What Is Arthritis in Dogs and Cats?
How Joint Pain & Inflammation Affects Pets
Arthritis is pain, swelling, and inflammation in one or more joint.
While arthritis can affect pets of any age and has several known causes, including traumatic injury, infection, and autoimmune disease, the most common type is osteoarthritis, associated with aging.
Over 80% of dogs and cats will eventually develop osteoarthritis in one or more joint by the time they reach their senior years.
Although joint deterioration is essentially unavoidable for pets, and there is currently no cure, with early intervention, it is possible to manage pain and slow the progression of arthritis.
How Osteoarthritis Develops in Pets
Your pet's joints are where two or more bones meet. A firm, slippery layer of connective tissue called cartilage prevents friction between bones and absorbs shock.
Around the joint, there's a layer of connective tissue called the joint capsule, which forms a seal around the joint, and contains synovial fluid. Synovial fluid lubricates the joint, and it also carries nutrients to the cartilage and removes waste products.
In pets with osteoarthritis, everyday wear and tear causes the cartilage to become thinner and stiffer, and it starts to develop cracks.
The "joint space" or space between bones narrows. The decreased cushioning may allow painful friction between bones when your pet moves.
Joint inflammation prompts increased production of synovial fluid, which manifests as swelling in the joints. Excess bone growths called bone spurs may also develop at the joint.
Managing Arthritis in Pets
While it's true that most pets will develop some clinical level of arthritis during their lifetime, not all pets will experience the same amount of pain and inflammation.
Osteoarthritis worsens over time, but with nutritional support, pain management, and healthy lifestyle choices, it's possible to slow the progression, control pain, and protect your pet's quality of life.
Dogs and cats suffering from arthritis should avoid high-impact activities that put unnecessary strain on the affected joints. However, this does not mean that they should not exercise. With early treatment and pain management, exercise is not only possible, but highly beneficial to pets with arthritis.
For pets with arthritis, light to moderate activity can help:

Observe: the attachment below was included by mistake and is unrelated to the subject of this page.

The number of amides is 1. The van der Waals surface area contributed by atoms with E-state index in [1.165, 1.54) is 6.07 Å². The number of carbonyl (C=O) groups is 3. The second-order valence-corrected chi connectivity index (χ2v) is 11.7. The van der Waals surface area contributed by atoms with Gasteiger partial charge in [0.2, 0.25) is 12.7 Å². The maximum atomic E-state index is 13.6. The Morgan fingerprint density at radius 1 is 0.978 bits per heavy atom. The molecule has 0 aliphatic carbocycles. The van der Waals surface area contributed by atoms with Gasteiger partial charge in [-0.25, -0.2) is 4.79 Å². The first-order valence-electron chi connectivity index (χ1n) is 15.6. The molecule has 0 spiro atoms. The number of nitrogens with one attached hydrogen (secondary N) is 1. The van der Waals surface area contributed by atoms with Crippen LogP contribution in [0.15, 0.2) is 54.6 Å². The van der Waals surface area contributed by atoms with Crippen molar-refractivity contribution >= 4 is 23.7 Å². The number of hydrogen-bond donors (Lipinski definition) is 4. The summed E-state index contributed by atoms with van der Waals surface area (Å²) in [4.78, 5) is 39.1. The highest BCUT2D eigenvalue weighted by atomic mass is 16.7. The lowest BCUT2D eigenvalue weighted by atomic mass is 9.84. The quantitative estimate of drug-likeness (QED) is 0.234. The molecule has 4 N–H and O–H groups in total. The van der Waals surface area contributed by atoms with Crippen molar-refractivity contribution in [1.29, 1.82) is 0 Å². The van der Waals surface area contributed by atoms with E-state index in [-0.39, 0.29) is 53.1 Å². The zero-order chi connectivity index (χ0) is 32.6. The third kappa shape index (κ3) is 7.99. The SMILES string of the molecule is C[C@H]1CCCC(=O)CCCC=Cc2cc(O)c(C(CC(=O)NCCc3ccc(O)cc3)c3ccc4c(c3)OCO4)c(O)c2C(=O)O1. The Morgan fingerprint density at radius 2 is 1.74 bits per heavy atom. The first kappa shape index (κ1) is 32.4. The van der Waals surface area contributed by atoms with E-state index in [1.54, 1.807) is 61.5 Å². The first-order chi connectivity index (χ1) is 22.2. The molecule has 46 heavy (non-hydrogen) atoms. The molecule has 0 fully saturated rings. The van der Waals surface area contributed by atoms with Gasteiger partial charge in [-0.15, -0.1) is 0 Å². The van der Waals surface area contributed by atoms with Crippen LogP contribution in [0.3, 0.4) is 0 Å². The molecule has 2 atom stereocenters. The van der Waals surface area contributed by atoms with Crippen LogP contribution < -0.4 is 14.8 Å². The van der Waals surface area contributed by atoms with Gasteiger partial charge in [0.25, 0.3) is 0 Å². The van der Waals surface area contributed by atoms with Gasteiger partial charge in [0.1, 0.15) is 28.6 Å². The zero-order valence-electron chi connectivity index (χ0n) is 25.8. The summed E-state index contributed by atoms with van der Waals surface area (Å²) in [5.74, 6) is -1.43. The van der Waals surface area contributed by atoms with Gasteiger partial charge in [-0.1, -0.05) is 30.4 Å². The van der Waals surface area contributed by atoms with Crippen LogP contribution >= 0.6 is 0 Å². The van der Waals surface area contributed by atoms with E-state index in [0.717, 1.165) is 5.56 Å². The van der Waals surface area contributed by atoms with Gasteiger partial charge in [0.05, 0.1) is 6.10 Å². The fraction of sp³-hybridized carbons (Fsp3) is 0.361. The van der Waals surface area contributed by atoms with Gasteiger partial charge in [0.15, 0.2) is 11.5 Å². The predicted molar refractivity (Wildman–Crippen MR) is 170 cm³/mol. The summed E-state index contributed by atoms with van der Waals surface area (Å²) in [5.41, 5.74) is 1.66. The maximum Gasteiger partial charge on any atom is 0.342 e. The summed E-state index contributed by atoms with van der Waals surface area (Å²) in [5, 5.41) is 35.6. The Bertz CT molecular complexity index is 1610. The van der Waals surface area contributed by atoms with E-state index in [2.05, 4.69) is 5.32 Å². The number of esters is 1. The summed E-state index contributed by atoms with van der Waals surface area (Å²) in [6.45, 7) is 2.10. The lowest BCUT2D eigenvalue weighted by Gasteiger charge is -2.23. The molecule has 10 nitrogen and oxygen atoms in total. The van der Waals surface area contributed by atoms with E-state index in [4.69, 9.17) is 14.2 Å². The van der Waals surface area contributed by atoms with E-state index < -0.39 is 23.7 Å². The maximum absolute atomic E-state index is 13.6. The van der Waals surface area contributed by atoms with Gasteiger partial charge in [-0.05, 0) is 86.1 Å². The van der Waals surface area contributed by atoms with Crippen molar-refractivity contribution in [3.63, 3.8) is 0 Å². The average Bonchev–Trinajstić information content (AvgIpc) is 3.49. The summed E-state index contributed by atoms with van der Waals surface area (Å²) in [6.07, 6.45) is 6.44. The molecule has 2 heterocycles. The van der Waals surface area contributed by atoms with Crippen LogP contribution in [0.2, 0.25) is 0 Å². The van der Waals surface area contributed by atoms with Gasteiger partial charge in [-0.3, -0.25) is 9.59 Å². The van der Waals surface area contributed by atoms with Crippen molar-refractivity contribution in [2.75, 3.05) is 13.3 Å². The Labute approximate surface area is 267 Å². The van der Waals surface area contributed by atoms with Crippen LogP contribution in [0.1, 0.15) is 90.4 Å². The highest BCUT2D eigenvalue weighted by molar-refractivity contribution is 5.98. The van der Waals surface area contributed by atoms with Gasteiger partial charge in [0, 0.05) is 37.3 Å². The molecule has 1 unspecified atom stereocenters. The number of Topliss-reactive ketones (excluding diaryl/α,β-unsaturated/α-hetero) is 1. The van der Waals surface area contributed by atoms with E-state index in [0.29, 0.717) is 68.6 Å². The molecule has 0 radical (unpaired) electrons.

- Strengthen muscles that surround and support the joint
- Maintain or achieve a healthy weight
- Stimulate circulation, bringing oxygen and nutrients to joints
- Increase movement of joint-lubricating synovial fluid
Pain management is essential to keeping arthritis pets on the move. Not only will a pet in pain become reluctant to exercise, they may also adjust their gait to compensate for limited mobility, which can lead to secondary orthopedic issues.
Pain Management for Pets with Arthritis
While there's no cure for osteoarthritis, and loss of cartilage cannot be reversed, there are many treatment options available to slow the progression of joint deterioration and manage pain.
Non-steroidal anti-inflammatory drugs (NSAIDs) are widely used to manage pain and inflammation in pets on a long-term basis. NSAIDs for pets are available both over-the-counter and with a prescription. Pain medications for humans should never be used for pets, as they often contain ingredients that are not safe for cats and dogs.
Dietary supplements can be given in conjunction with other therapies. Certain ingredients have been shown in studies to help slow cartilage breakdown. Omega-3 fatty acids, and glucosamine/chondroitin sulfate and avocado/soybean unsaponifiables (ASU), found in veterinarian-recommend joint supplements, work together to support joint health. Ingredients with anti-inflammatory properties like green tea and turmeric can help control painful swelling.
Other treatment options, including injections, water therapy, acupuncture, massage, laser therapy, warm compresses, can all be effective for pets with arthritis.
Protect Joint Health and Manage Arthritis in Pets
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Frequently Asked Questions about Arthritis in Pets
Alternative treatments like laser therapy, acupuncture, and electromagnetic field therapy can reduce pain after just one treatment for some pets, while others may see results in the days or weeks after a session.
Pain medication offers immediate relief and can be used in conjunction with other therapies. Some pets are able to rely less on pain medication when other treatments are successful. Always talk to your veterinarian before adding a new treatment or changing your pet's pain protocol.
To reduce frequency and intensity of flare-ups, make sure your pet is always well hydrated, protected from cold weather, and has supportive bedding, and ask your veterinarian about administering pain medication as needed to manage flare-ups.
Still have questions? Learn more with our free Pet Health Advice resource center or talk to your veterinarian about arthritis in pets.